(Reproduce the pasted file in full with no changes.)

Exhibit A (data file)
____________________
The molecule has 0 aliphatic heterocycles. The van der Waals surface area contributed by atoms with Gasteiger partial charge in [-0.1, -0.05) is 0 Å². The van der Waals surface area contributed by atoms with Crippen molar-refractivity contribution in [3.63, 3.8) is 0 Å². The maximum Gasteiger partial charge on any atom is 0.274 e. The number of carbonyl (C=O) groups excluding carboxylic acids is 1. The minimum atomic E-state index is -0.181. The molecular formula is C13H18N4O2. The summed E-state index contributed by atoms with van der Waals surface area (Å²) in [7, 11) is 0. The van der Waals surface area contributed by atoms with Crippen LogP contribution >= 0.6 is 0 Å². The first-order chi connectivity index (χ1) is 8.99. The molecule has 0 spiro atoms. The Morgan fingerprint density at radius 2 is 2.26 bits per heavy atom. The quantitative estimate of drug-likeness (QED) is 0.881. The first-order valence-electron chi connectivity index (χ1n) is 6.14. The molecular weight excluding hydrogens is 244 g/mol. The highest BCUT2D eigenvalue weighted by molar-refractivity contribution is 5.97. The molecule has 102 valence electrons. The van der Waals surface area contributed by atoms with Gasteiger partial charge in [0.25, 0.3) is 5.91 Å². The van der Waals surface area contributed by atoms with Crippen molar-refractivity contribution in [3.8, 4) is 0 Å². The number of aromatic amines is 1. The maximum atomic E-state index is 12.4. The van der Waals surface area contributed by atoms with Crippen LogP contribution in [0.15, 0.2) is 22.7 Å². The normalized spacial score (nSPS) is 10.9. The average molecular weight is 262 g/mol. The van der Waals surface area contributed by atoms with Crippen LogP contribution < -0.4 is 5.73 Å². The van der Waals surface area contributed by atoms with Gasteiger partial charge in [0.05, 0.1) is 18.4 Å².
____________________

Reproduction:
The molecule has 0 aliphatic heterocycles. The van der Waals surface area contributed by atoms with Gasteiger partial charge in [-0.1, -0.05) is 0 Å². The van der Waals surface area contributed by atoms with Crippen molar-refractivity contribution in [3.63, 3.8) is 0 Å². The maximum Gasteiger partial charge on any atom is 0.274 e. The number of carbonyl (C=O) groups excluding carboxylic acids is 1. The minimum atomic E-state index is -0.181. The molecular formula is C13H18N4O2. The summed E-state index contributed by atoms with van der Waals surface area (Å²) in [7, 11) is 0. The van der Waals surface area contributed by atoms with Crippen LogP contribution >= 0.6 is 0 Å². The first-order chi connectivity index (χ1) is 8.99. The molecule has 0 spiro atoms. The Morgan fingerprint density at radius 2 is 2.26 bits per heavy atom. The quantitative estimate of drug-likeness (QED) is 0.881. The first-order valence-electron chi connectivity index (χ1n) is 6.14. The molecular weight excluding hydrogens is 244 g/mol. The highest BCUT2D eigenvalue weighted by molar-refractivity contribution is 5.97. The molecule has 102 valence electrons. The van der Waals surface area contributed by atoms with Gasteiger partial charge in [0.25, 0.3) is 5.91 Å². The van der Waals surface area contributed by atoms with Crippen molar-refractivity contribution in [3.8, 4) is 0 Å². The number of aromatic amines is 1. The maximum atomic E-state index is 12.4. The van der Waals surface area contributed by atoms with Crippen LogP contribution in [0.15, 0.2) is 22.7 Å². The normalized spacial score (nSPS) is 10.9. The average molecular weight is 262 g/mol. The van der Waals surface area contributed by atoms with Crippen LogP contribution < -0.4 is 5.73 Å². The van der Waals surface area contributed by atoms with Gasteiger partial charge in [0.05, 0.1) is 18.4 Å².